David Crombie, former Toronto Mayor and federal Cabinet Minister has split with the Ford Government over a move by the government to strip away land use powers of Ontario’s Conservation Authorities. In a letter issued yesterday Crombie resigned his post as chair of the Greenbelt Commission effective immediately. The changes in the Conservation Authorities Act were contained in an omnibus bill the government used to introduce the recent Provincial Budget. The move has brought criticism from not only Conservation authorities and their supporters, but also from the municipal councils the bill was supposedly aimed at helping with land use issues. The bill would take away the ability of CA’s to appeal zoning and development decisions to the provincial planning authority LPAT. It would also make CA’s essentially a direct report to municipal councils by removing all citizen members and having only elected municipal politicians as members. If the intent was to make it easier for local councils to enact zoning and planning measures, it appears to have backfired. Municipal councils such as Hamilton and Burlington have formally protested the changes. Mr. Crombie’s letter to Municipal Affairs Minister Steve Clark follows:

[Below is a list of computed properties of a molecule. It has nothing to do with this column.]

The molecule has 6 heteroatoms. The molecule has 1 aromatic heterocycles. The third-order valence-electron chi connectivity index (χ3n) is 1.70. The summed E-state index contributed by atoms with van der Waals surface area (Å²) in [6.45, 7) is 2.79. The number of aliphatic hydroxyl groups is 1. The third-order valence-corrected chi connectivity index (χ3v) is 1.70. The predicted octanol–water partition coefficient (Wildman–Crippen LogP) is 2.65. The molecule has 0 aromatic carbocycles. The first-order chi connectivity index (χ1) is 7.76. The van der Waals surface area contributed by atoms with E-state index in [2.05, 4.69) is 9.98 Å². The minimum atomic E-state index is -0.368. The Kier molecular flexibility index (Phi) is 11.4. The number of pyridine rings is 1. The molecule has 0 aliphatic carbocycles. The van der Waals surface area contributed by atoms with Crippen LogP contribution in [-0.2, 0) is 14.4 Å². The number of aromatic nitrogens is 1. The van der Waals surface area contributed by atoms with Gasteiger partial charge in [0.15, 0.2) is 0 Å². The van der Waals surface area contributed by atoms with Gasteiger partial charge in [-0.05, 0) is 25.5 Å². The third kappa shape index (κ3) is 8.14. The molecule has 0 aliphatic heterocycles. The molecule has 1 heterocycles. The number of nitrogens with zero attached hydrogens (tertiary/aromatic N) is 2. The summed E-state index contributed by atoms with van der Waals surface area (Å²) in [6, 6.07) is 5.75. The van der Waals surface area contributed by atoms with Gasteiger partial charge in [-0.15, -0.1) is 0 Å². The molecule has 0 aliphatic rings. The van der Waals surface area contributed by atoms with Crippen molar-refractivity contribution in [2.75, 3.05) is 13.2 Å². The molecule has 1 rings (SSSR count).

It is with regret that I submit my resignation, effective immediately, as Chair and Member of the Greenbelt Council.
Recent actions taken by the Government in committee hearings on Bill 229 have confirmed that we differ fundamentally on policy directions affecting the Greenbelt.
You will recall that the Council had urged your Government on previous occasions to withdraw Schedule 6 from Bill 229. This advice is grounded in the view that Ontarians can successfully realize the great values and benefits of the Greenbelt through the effectiveness of watershed planning, the strength and resilience of the Conservation Authorities and the power of public participation and open debate.
It is now clear that the Government’s direction under Schedule 6 of Bill 229 disastrously assaults all three of these primary conditions. It cuts out the heart of integrated watershed planning and management; severely cripples the Conservation Authorities in the pursuit of their historic stewardship of environmental issues, and now with the grossly expanded use of Ministerial Zoning Orders (MZO) and other procedural revisions, essential public discussion and debate will be stifled or shut down.
This is not policy and institutional reform. This is high-level bombing and needs to be resisted.